As chief diversity officer, Felton will report directly to President Bitterbaum. He will assess, update and implement the campus-wide Diversity Strategic Plan, collaborate with student organizations, academic departments and programs, and develop partnerships within the greater community.

The ultimate goal is to make the campus more welcoming to people from different races, religions, social backgrounds, sexual and gender identities and abilities.

“The values of a diverse campus are endless, just in terms of that whole global leadership perspective: to have an exchange of ideas and worldviews that are different from one’s own,” Felton said. “We want to be able to get out of our comfort zones and have meaningful exchanges and lifelong relationships with people who have a different social-lived experience.

“I also think it just adds to the campus culture in terms of the level of visibility as well as different types of programs and activities and initiatives that take place throughout the year.”

Prior to becoming the inaugural chief diversity officer at Anne Arundel, Felton directed the department of intercultural affairs at Western Carolina University in Cullowhee, N.C., and coordinated the American Intercultural Center at the University of Wisconsin-Green Bay.

He has served since 2015 on the editorial board of INSIGHT into Diversity Magazine, higher education’s oldest and largest diversity publication, and co-wrote a newly released book, Inclusive Directions: The Role of the Chief Diversity Officer in Community College Leadership (NY: Rowman & Littlefield, 2017).

Since 2014, Felton has been a member of the National Advisory Council for the National Conference on Race and Ethnicity. A frequent conference and workshop presenter, Felton last fall participated in the White House Convening on Diversity and Inclusion in Higher Education, sponsored by the White House Domestic Policy Council in partnership with the U.S. Department of Education.

His SUNY Cortland appointment demonstrates the College’s commitment to the SUNY Trustees’ Diversity, Equity and Inclusion Policy, adopted in Fall 2015, which calls for each campus in the 64-institution system to staff a chief diversity officer.

“I think it’s a really great time to be in the SUNY system,” Felton said. “They’ve made a bold, courageous and intentional decision with the current SUNY System Diversity Policy as well as charging each of the institutions in the system to come up with their own strategic diversity plans.”

Felton will oversee the strategic implementation of the campus plan, working with faculty, staff, students and the administration to promote diversity, equity and inclusion throughout the institution.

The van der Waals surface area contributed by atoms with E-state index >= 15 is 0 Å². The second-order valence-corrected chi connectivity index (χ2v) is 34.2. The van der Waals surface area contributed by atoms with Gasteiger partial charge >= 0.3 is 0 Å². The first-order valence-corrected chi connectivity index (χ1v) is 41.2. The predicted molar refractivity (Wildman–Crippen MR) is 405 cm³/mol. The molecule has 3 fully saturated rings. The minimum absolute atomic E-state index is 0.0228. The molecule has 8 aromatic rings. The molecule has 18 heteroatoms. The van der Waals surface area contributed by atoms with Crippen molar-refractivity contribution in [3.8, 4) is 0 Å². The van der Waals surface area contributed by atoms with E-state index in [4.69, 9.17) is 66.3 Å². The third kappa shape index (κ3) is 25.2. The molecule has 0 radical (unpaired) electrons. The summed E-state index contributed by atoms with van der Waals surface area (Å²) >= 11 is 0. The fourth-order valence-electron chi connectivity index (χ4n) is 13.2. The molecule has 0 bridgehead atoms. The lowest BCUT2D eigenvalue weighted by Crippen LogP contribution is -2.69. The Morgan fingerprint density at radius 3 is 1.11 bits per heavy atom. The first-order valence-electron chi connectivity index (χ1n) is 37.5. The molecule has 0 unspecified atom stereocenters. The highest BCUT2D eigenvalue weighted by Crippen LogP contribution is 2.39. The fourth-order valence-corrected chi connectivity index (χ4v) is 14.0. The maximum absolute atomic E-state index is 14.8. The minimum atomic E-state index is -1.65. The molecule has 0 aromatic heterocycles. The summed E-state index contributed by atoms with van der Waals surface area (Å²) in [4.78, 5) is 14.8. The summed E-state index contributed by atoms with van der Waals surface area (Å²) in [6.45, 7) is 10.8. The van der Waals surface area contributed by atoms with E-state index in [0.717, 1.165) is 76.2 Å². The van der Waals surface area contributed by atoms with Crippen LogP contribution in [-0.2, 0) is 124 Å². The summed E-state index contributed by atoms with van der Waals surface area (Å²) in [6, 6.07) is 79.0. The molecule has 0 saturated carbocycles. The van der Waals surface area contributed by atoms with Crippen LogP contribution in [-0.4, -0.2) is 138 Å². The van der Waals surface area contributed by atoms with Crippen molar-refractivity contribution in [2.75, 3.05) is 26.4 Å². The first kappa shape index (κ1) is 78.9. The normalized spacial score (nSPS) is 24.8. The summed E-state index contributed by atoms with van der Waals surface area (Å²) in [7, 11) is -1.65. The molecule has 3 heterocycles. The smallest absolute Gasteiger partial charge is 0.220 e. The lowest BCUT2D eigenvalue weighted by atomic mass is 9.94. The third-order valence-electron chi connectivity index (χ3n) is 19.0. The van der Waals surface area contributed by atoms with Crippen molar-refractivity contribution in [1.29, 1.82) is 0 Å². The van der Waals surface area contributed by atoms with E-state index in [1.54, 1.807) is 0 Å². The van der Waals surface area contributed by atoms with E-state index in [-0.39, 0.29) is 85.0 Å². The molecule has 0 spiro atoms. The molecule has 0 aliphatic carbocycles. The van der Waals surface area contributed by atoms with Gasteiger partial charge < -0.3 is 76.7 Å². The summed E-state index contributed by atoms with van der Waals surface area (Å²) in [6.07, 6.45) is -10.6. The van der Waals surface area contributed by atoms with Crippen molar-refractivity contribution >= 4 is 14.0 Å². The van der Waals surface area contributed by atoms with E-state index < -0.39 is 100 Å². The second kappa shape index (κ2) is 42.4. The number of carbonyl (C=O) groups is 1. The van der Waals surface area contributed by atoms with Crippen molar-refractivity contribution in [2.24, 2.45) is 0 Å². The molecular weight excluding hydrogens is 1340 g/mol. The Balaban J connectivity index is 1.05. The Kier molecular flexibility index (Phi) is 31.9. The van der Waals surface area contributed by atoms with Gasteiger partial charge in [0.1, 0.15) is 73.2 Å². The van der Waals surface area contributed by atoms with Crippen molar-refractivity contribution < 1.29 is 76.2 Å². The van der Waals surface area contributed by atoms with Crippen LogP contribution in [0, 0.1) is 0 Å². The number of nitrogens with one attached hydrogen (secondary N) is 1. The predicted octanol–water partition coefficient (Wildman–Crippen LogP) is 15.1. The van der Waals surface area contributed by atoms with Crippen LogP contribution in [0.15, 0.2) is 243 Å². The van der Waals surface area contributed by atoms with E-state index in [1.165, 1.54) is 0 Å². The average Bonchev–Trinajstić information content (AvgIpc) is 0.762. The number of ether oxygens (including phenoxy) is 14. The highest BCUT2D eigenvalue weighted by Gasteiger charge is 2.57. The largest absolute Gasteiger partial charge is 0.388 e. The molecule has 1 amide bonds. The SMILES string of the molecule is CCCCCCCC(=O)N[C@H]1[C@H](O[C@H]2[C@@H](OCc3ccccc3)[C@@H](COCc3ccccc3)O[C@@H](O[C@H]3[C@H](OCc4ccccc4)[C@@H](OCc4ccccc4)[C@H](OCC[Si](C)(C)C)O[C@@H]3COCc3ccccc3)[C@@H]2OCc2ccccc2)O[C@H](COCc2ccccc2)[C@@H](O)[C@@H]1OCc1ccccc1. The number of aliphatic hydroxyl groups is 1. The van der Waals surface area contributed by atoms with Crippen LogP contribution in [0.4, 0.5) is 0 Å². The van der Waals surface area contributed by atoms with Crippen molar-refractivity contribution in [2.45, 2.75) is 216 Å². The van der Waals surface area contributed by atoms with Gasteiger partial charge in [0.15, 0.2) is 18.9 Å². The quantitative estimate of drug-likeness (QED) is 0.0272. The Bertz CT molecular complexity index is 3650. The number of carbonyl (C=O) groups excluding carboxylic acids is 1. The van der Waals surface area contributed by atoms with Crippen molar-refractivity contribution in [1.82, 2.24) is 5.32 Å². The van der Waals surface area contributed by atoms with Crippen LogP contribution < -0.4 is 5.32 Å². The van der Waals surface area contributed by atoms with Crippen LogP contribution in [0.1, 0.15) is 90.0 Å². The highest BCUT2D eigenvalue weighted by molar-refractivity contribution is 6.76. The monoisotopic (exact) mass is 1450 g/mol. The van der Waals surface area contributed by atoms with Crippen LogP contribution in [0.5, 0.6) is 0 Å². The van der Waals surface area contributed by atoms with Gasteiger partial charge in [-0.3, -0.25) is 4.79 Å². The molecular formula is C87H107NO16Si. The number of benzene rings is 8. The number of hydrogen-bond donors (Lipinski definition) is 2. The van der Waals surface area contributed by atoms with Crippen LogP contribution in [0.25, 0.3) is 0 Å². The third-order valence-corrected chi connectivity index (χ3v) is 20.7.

He’s talked with Carlos Medina ’78, the SUNY system’s vice chancellor and chief diversity officer, who also is a graduate of SUNY Cortland.

“I look forward to partnering with him, as well as some of the other CDOs across the SUNY system,” and attending Medina’s annual diversity conference, Felton said.

“The strength of coming into the SUNY system is that although we may be one or two at each campus, we have an entire system of talent, of expertise, and resources to be able to leverage this work in ways that are mutually beneficial to our students as well as our faculty, staff and community stakeholders,” Felton said.

At Cortland, the role of chief diversity officer was previously held by Noelle Chaddock, and was housed within the Division of Student Affairs in Corey Union. The social components of fostering a diverse and inclusive campus, especially among students, will continue through Student Affairs’ Multicultural Life and Diversity Office. Chaddock had also served as director of that office, a post now held by AnnaMaria Cirrincione.

Felton will work collaboratively with that office in a somewhat different capacity than his predecessor.

“As we move towards models of inclusive excellence in higher education, chief diversity officers are charged with looking at policies, practices and procedures that impact the working as well as the academic conditions for everyone at the institution,” Felton explained.

He’s had initial conversations with Human Resources about fostering pipeline programs in staff recruitment and retention as well as refining search-committee training focused on conscious and unconscious bias in hiring decisions.

“We have to establish connections and relationships across the country as well as around the world,” Felton said. “I have some particular expertise in creating those types of programs, in particular for faculty development.”

Workforce inclusiveness is not a unique challenge to Cortland, Felton said.